Tuesday April 22, 10:50am*The rain drops beat up against the front window of the bus as we leave Krakow. We leave Auschwitz behind us too. But only in relation to our physical locations. I know that I will take Auschwitz with me everywhere I go from now on.
It doesn’t seem right to say that one concentration camp was more difficult to visit than another, but Dachau was not nearly as terrifying as Auschwitz. Dachau left more to the imagination. Auschwitz spared no one from the reality. From the moment we set out on our guided tour, there was no relief from the horror, and the evidence was everywhere. Our guide spared no detail as she walked us through the barracks, the sanitation room, to the wall of death, into the crematorium, and around the dismantled gas chamber. Just when I thought I had recovered from one shock, I was confronted with another photo, artifact, story, statistic or tour that shook me. I was mesmerized by the billows of human hair, but more so by the fact that this display only represented 1% of the estimated 1.1 million who died here, most of them unregistered and therefore unidentified. They looked like clouds, having turned over the years as grey as the ashes of their owners have been since they died. I felt compelled to touch the glass encasing the children’s clothes and shoes, and the wall of death that was the last thing many had seen before being executed. The evidence was everywhere and I stood witness to it despite my fear…out of obligation to the ones who suffered, out of anger against those who persecuted them, out of my search for the answer to why this happened. It was grimly clear what had happened. At the wall of death, prisoners were shot in the head or hung. In Block 11, people were forced to stand in a 4×4 foot cell for days or placed in the starvation cell. In Block 10, children underwent unthinkable experimentations, especially twins. The large photos of women nearly starved to death looked back at me, their eyes so tired and sad and ashamed. I was ashamed to realize my own vanity.
I was struck by the textures of the barracks – stone, brick, cement, pebbles, wood, barbed wire, chains, dirt and mud – uninspiring, uncaring, cold, cramped and cracked. And the landscape – this hell stretched on for miles and miles, and despite the sun today, seemed to have no horizon, no end in sight, and no sign of life. I walked the railroad tracks into the camp just as the Jews had rolled in from the Ghetto, with the harsh wind whipping my back and pushing me along to the selection spot. Here the commandant would have chosen whether I would go to the left or to the right. In a matter of minutes my fate would have been decided by this one man, this stranger who judged me. If I were sent to the right, I would work until I died or by luck survived and was freed. If I were sent to the left, I would have been sent directly to the gas chamber further down the tracks, and suffocated to my death, my body stripped of my hair for textiles, my identity never recorded, my body piled like firewood and burned to ashes, my ashes shoveled into a pit and left in still water. I don’t think anyone can go through the camp and not ask themselves “what if it were me?”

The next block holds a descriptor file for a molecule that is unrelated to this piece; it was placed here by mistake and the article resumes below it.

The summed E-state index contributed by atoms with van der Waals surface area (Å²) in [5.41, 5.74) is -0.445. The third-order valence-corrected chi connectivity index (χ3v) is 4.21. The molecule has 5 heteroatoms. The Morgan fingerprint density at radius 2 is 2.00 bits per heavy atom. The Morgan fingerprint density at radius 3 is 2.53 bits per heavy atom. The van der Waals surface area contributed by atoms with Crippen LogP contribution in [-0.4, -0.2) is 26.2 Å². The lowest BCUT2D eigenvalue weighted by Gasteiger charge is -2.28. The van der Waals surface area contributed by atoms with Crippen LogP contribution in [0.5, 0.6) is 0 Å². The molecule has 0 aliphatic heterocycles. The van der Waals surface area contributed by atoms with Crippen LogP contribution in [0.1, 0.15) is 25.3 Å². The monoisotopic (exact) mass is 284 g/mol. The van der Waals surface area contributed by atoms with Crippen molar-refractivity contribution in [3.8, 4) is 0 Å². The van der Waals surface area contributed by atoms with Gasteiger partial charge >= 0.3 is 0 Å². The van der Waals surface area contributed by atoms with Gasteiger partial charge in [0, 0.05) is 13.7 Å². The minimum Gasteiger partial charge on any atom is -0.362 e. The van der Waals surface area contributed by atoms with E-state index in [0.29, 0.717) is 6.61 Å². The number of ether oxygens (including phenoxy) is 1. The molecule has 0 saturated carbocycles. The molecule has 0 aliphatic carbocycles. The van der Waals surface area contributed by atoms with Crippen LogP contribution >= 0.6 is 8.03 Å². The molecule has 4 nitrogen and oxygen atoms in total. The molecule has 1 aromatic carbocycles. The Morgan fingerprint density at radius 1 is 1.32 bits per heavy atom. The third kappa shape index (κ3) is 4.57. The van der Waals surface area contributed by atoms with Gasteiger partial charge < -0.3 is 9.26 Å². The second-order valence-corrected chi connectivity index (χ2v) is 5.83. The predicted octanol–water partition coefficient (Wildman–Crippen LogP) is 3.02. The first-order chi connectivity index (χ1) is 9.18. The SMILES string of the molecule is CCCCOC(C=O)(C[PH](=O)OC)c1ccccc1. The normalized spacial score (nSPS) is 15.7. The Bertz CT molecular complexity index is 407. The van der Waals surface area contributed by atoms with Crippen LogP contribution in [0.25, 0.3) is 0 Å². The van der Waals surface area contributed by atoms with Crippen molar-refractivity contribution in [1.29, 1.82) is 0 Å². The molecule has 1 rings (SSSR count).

One of our students asked the guide if there were a lot of suicides and she answered that surprisingly, no, there were not, but of course not all were recorded, and some were recorded falsely to mask the murders. As I looked into the eyes of every face posted in the museum of those who were registered and died, I stood in awe of the human will to live. Once these men and women were sent to work, they lived in conditions that were unimaginably cruel. Whether one man survived only one month, six months, or one year, and then died, I respected each man’ s determination to survive and wondered what gave them the hope and the strength for each minute they lived. Would I have been able to endure such horror? What would have kept me going? Why not end my suffering against the barded wire fence?The ruins of the gas chamber looked like the charred remains of a monster still growling and clenching its jaws in defiance to its destruction, self-righteous to the end. Whereas right beside it, the innocent people it turned to dust lie still and calm in the pool. I’ d like to think that these people are in fact at peace and that the Nazis are as torched and twisted in hell as the ruins they left behind on earth.
I walked the long dirt path out of Auschwitz with my back to the chamber, past the endless stretch of barracks on either side, straight through selection point and onto the train tracks again, this time against the wind. I fought to keep my head up as the cold wind relentlessly beat against my face, bringing tears to my eyes, trying to push me back. Although I felt guilty about leaving, I knew that I couldn’t stay, I didn’t want to stay, but Auschwitz will stay with me.